Obesity and Overweight in Mexico

While obesity prevalence is rising at an alarming rate in Mexico, government and employer response is limited due to minimal support for diagnosis and treatment.


November 14, 2023

Obesity rates are rising across the world. This guide explores country-specific challenges as well as ways global employers can support their workforce.

Obesity is a major public health concern in Mexico and its prevalence has been increasing over the past several decades.1 Between 2000 and 2018, obesity in adults increased 42.2%,1,2 and obesity in children doubled between 1996 and 2016 (Figure 4.1).3 Most recent national survey data revealed that over one-third of adults were living with obesity and only 23.5% of the population were at a healthy weight.1,2 The main causes of mortality in the country are now linked to obesity, including cardiovascular diseases, type 2 diabetes, malignant tumors and liver diseases.1 In fact, in 2021, approximately 14 million adults in Mexico were living with type 2 diabetes, and almost half were undiagnosed. Undiagnosed diabetes puts people at serious risk for health complications like heart attack, stroke, blindness and amputation of lower limbs. Perhaps relatedly, Mexico is also in the top 10 countries for health expenditures related to diabetes.4

Figure 4.1. Projected Trends in the Prevalence of Obesity 
Figure 4.1. Projected Trends in the Prevalence of Obesity

Source: World Obesity Federation: World Obesity Atlas 2023.

Employer Opportunity

Employers can provide screening programs that help people understand whether they currently have, or are at risk for, diabetes or prediabetes. This can help avoid serious health risks and allow people to get the care they need to manage their condition.

In recent years, the Mexican diet has evolved from mostly fresh and unprocessed foods to processed foods that are high in sugar, salt and fat.1 Approximately 23% of the Mexican population’s intake comes from these highly processed foods.1,5 Research has shown that sugar-sweetened beverages make up a significant portion of adult and children’s diets,1,6 although a tax on these drinks led to reduced consumption in the years after it was implemented.7 In October 2019, the Mexican parliament also approved a law that requires front of package labeling indicating whether the product is high in sugars, sodium, saturated fats, trans fats, and/or calories, among other information.8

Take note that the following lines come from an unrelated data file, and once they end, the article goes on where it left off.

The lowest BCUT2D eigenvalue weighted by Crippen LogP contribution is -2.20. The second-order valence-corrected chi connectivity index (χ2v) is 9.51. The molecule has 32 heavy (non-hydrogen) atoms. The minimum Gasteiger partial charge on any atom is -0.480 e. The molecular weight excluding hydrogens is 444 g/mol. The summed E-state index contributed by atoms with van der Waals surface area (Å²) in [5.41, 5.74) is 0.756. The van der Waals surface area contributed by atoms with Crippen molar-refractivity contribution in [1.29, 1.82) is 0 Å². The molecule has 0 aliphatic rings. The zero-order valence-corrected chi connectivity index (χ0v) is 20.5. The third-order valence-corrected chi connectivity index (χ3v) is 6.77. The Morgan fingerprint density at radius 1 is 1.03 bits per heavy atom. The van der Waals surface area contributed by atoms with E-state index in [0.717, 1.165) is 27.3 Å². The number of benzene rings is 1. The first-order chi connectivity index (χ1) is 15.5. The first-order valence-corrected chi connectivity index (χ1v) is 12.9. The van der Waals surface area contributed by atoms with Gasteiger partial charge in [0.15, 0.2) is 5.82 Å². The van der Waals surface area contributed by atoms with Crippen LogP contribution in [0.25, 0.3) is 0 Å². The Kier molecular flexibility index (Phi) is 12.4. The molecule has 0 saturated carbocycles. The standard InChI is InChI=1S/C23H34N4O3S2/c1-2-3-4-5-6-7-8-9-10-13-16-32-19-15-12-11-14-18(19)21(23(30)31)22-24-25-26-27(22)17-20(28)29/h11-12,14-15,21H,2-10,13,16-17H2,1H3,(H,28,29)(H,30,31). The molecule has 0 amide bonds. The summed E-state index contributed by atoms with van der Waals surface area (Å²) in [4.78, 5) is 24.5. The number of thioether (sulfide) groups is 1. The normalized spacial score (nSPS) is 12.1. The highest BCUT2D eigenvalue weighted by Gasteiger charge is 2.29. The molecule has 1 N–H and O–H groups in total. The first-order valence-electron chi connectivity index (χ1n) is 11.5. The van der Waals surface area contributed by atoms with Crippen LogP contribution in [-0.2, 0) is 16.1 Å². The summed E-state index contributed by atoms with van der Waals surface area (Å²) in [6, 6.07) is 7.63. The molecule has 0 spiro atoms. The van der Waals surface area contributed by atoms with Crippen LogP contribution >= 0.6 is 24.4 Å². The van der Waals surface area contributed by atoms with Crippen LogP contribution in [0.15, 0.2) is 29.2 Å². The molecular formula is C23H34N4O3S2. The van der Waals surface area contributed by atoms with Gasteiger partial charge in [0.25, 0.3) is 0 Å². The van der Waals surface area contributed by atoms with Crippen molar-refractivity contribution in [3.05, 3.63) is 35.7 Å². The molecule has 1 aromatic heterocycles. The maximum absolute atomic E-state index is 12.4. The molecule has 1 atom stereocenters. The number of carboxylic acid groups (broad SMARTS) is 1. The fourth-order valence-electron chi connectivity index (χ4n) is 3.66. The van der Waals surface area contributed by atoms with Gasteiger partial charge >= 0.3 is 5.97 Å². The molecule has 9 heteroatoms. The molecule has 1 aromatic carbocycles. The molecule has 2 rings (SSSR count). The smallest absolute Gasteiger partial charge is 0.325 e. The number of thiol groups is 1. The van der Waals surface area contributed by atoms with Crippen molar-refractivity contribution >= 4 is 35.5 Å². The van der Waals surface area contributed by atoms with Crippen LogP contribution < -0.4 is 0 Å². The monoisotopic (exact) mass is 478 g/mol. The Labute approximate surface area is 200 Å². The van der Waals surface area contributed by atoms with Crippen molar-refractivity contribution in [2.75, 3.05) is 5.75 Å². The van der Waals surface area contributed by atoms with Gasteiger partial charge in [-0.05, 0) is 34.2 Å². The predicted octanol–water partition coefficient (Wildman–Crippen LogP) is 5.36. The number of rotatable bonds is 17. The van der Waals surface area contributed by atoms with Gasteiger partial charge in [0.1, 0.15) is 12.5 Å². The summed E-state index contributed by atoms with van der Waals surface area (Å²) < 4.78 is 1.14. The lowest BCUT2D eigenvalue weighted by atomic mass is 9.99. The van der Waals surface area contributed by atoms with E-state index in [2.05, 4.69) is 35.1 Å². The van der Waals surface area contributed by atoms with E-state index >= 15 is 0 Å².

Employer Opportunity

Employers can provide incentives for employees to choose healthier options in cafes and canteens by subsidizing those choices. They may want to consider creative ideas such as take-home options so that employees have access to healthy meals outside of work as well.9

The Cost and Impact of Overweight

The costs of being overweight are high, both to society and to employers. In Mexico, those with a BMI ≥ 25, have a life expectancy of 4.2 fewer years than those with a BMI in a healthy range.21 Overweight accounts for 8.9% of health expenditure [and] lowers labor market outputs by the equivalent of 2.4 million full-time workers per year.10

Table 4.1: Impact of Overweight


Health care impact of BMI ≥ 25kb/m2, US$ million

Total economic impact of BMI ≥ 25kb/m2, US$ million

Estimated GDP US$ billion

Impact of BMI ≥ 25kb/m2 on GDP





















Source: World Obesity Federation: World Obesity Atlas 2023.

Altogether, overweight decreases Mexico’s GDP by 5.3%, more than any other Organization for Economic Cooperation and Development (OECD) country.10 Furthermore, results from a 2018 study showed that respondents with obesity were more likely to report greater levels of presenteeism, work impairment, and health care visits than respondents with a normal weight.11 The projected economic impact of overweight, including productivity loss at work, from 2020 to 2035 is shown in Figure 4.2.

Figure 4.2: Projected Economic Impact of Overweight 
Figure 4.2: Projected Economic Impact of Overweight

Source: World Obesity Federation: World Obesity Atlas 2023.

The Cost and Impact of Obesity